Friday, June 27, 2008

Catching Up on Canadian Cultural Icons -- Passchendaele

There’s a whole lot of ways this could be a Canadian Cultural Icon post. For one thing, there’s Paul Gross – a Canadian actor/director/producer/writer/singer. (That's not an official website, BTW.) He played Constable Benton Fraser in the television program Due South (also unofficial) for four years in the ‘90’s – a tall, gorgeous, polite Mountie (even the Mounties found him awkward to deal with in his honesty and diligence) who was unhappily posted in Chicago to keep him out of the way. He played the lead Sasha/Alex in the movie Getting Married in Buffalo Jump, and wrote, directed and starred as Chris Cutter in Men With Brooms. He will be an icon in his own right pretty soon, probably as Benton Fraser.

There is the Battle of Passchendaele itself. One of the horrific follies of World War I battles. Passchaendale is the town the English called Wipers. This is what Wiki has to say (I’ve taken out the links, except for the one to the article itself – you can go there and follow any you want to):

The 1917 Battle of Passchendaele, also known as the Third Battle of Ypres or simply Third Ypres, was one of the major battles of World War I, in which British, ANZAC, Canadian and South African units engaged the Imperial German Army. The battle was fought for control of the village of Passchendaele (Passendale in modern Dutch, now part of the community of Zonnebeke) near the town of Ypres (Ieper in Dutch) in West Flanders, Belgium. The plan was to drive a hole in the German lines, advance to the Belgian coast and capture the German submarine bases there. It was intended to create a decisive corridor in a crucial area of the front, and to take pressure off the French forces. After the Nivelle Offensive the French Army was suffering from extremely low morale, resulting in mutinies and misconduct on a scale that threatened the field-worthiness of entire divisions.

Although the period of the battle saw spells of good weather lasting long enough to dry out the land, Passchendaele has become synonymous with the misery of fighting in thick mud. Most of the battle took place on largely reclaimed marshland, swampy even without rain. The extremely heavy preparatory bombardment by the British tore up the surface of the land, and heavy rain from August onwards produced an impassable terrain of deep "liquid mud", in which an unknown number of soldiers drowned. Even the newly-developed tanks bogged down.

The Germans were well-entrenched, with mutually-supporting pillboxes which the initial bombardment had not destroyed. After three months of fierce fighting the Canadian Corps took Passchendaele on 6 November 1917, ending the battle, but in the meantime the Allied Powers had sustained almost half a million casualties and the Germans just over a quarter of a million. The Allies had captured a mere five miles of new front at a cost of 140,000 lives, a ratio of roughly 2 dead soldiers per inch gained.

Compounding this staggeringly Pyrrhic figure was the fact that the area was not even considered particularly valuable from a strategic standpoint; in March 1918--a mere 4 months later--the Allies abandoned to the Germans every inch of territory gained at such cost at Passchendaele in order to free several divisions to cover more strategically valuable terrain during the German Lys Offensive towards Ypres.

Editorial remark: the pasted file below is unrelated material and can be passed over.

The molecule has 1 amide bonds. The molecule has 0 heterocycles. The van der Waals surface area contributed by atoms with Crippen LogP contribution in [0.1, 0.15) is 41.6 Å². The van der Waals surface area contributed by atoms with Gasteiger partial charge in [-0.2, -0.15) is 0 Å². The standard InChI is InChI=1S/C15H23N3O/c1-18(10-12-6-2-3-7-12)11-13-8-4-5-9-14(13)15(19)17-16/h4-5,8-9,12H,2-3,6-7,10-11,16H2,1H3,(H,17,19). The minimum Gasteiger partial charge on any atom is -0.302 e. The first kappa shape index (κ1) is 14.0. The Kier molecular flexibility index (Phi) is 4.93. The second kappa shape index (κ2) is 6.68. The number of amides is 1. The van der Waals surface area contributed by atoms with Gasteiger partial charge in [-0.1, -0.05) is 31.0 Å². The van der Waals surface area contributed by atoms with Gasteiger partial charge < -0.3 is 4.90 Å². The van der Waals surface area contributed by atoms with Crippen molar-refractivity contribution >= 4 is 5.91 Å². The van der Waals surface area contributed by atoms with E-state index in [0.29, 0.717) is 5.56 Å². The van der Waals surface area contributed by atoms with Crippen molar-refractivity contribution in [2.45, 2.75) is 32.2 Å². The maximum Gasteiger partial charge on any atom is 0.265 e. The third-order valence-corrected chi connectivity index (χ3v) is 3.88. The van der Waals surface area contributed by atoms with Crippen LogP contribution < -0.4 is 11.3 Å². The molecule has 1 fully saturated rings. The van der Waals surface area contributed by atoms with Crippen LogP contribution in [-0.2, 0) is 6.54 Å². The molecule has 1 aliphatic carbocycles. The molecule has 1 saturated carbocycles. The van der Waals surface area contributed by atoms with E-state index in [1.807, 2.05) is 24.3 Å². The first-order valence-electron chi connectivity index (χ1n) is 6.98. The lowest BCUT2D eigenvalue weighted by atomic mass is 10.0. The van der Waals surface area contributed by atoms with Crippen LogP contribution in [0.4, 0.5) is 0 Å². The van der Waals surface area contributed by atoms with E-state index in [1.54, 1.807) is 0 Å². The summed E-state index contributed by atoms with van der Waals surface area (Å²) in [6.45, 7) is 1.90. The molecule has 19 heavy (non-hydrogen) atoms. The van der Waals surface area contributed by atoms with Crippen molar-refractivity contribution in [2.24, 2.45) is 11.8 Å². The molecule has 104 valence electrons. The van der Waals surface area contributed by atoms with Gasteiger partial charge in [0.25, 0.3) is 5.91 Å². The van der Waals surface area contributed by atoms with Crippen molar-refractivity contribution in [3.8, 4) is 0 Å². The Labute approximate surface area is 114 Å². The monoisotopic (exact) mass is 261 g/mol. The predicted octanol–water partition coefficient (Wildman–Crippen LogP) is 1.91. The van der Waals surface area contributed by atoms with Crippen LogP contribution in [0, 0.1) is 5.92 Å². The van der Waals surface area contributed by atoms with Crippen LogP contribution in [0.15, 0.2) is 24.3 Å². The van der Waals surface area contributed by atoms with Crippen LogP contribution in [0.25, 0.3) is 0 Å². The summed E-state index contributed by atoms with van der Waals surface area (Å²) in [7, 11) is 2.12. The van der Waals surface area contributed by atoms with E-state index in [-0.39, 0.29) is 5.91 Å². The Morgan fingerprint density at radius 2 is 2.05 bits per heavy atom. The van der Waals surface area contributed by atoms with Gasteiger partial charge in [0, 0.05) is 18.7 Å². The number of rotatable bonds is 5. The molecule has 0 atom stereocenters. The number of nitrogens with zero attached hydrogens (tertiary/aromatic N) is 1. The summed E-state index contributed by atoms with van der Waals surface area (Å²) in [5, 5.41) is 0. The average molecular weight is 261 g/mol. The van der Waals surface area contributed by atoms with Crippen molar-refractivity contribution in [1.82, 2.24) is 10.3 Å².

Passchendaele was the last gasp of the "one more push" philosophy which posited that the stalemate of attritional trench warfare could be broken by brute offensive action against fixed positions. The massive and tactically meaningless casualty levels--coupled with the horrendous conditions in which the battle was fought--damaged Field-Marshal Haig's reputation and made it emblematic of the horror of industrialised attrition warfare.

This fall, there will be a movie released about the battle. I’m going to that fount of all knowledge, Wikipedia, again:

Passchendaele is a 2008 Canadian movie from Alliance Films. The project is spearheaded by Canadian actor and director Paul Gross. The film was shot in Calgary, Alberta, Fort Macleod, Alberta, CFB Suffield, and on location in Belgium, focuses on the experiences of Gross's grandfather, Michael Dunne, a soldier who served in the 10th Battalion, CEF in the First World War at the Battle of Passchendaele (also known as the Third Battle of Ypres). The film is set to open the Toronto International Film Festival on September 4, 2008 and is tentatively scheduled to be released on Remembrance Day, November 11, 2008.

And now, I’m posting the trailer to the movie. I don’t do a lot of serious stuff here on Fridays – but I’m pretty passionate about the stupidity of warfare in general, and of some specific decisions, made by people who are supposed to know better. This is one. You can all draw a straight line from here to the things that require our attention and prayer in 2008.

1 comment:

Kate Morningstar said...

Well, I THOUGHT I'd taken out the links contained in the Wiki articles, but I guess I didn't.

And I have still not learned how to place a picture in the text to either the right or left side, and allow the text to wrap around it. I was a pro at that stuff, in Publisher, at work -- but Blogger defeats me sometimes.